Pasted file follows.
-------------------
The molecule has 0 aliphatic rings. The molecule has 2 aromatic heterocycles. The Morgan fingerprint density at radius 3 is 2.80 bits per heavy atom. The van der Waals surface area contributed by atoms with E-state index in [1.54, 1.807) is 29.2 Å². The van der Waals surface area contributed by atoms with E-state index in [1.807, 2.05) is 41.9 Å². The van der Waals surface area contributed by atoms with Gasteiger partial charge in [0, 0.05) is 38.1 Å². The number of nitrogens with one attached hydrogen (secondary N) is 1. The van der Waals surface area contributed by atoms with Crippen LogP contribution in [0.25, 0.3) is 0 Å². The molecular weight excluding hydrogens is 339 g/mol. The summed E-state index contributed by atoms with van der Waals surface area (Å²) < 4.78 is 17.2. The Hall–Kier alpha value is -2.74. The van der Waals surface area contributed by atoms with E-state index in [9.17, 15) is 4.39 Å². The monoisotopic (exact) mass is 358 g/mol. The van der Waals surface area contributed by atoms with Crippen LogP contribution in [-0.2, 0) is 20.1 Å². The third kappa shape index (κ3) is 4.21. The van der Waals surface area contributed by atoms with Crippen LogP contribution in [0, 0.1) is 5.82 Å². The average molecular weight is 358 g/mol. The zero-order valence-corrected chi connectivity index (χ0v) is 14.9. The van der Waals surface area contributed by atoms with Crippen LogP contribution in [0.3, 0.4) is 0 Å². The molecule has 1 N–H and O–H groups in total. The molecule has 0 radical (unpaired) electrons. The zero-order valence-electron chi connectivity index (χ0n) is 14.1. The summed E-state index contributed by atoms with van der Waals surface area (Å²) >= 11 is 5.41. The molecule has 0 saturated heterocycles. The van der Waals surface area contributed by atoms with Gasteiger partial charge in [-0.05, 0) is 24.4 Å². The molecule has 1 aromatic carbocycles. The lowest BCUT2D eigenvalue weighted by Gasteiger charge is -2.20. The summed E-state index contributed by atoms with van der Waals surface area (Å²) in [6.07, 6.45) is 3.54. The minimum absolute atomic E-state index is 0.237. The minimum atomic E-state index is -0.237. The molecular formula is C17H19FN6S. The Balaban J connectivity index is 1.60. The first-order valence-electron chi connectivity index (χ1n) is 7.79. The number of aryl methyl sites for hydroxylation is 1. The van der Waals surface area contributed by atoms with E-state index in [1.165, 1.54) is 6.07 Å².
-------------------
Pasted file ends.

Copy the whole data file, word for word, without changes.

The molecule has 0 aliphatic rings. The molecule has 2 aromatic heterocycles. The Morgan fingerprint density at radius 3 is 2.80 bits per heavy atom. The van der Waals surface area contributed by atoms with E-state index in [1.54, 1.807) is 29.2 Å². The van der Waals surface area contributed by atoms with E-state index in [1.807, 2.05) is 41.9 Å². The van der Waals surface area contributed by atoms with Gasteiger partial charge in [0, 0.05) is 38.1 Å². The number of nitrogens with one attached hydrogen (secondary N) is 1. The van der Waals surface area contributed by atoms with Crippen LogP contribution in [0.25, 0.3) is 0 Å². The molecular weight excluding hydrogens is 339 g/mol. The summed E-state index contributed by atoms with van der Waals surface area (Å²) < 4.78 is 17.2. The Hall–Kier alpha value is -2.74. The van der Waals surface area contributed by atoms with E-state index in [9.17, 15) is 4.39 Å². The monoisotopic (exact) mass is 358 g/mol. The van der Waals surface area contributed by atoms with Crippen LogP contribution in [-0.2, 0) is 20.1 Å². The third kappa shape index (κ3) is 4.21. The van der Waals surface area contributed by atoms with Crippen LogP contribution in [0, 0.1) is 5.82 Å². The average molecular weight is 358 g/mol. The zero-order valence-corrected chi connectivity index (χ0v) is 14.9. The van der Waals surface area contributed by atoms with Crippen LogP contribution in [0.3, 0.4) is 0 Å². The molecule has 1 N–H and O–H groups in total. The molecule has 0 radical (unpaired) electrons. The zero-order valence-electron chi connectivity index (χ0n) is 14.1. The summed E-state index contributed by atoms with van der Waals surface area (Å²) >= 11 is 5.41. The molecule has 0 saturated heterocycles. The van der Waals surface area contributed by atoms with Gasteiger partial charge in [-0.05, 0) is 24.4 Å². The molecule has 1 aromatic carbocycles. The lowest BCUT2D eigenvalue weighted by Gasteiger charge is -2.20. The summed E-state index contributed by atoms with van der Waals surface area (Å²) in [6.07, 6.45) is 3.54. The minimum absolute atomic E-state index is 0.237. The minimum atomic E-state index is -0.237. The molecular formula is C17H19FN6S. The Balaban J connectivity index is 1.60. The first-order valence-electron chi connectivity index (χ1n) is 7.79. The number of aryl methyl sites for hydroxylation is 1. The van der Waals surface area contributed by atoms with E-state index in [1.165, 1.54) is 6.07 Å².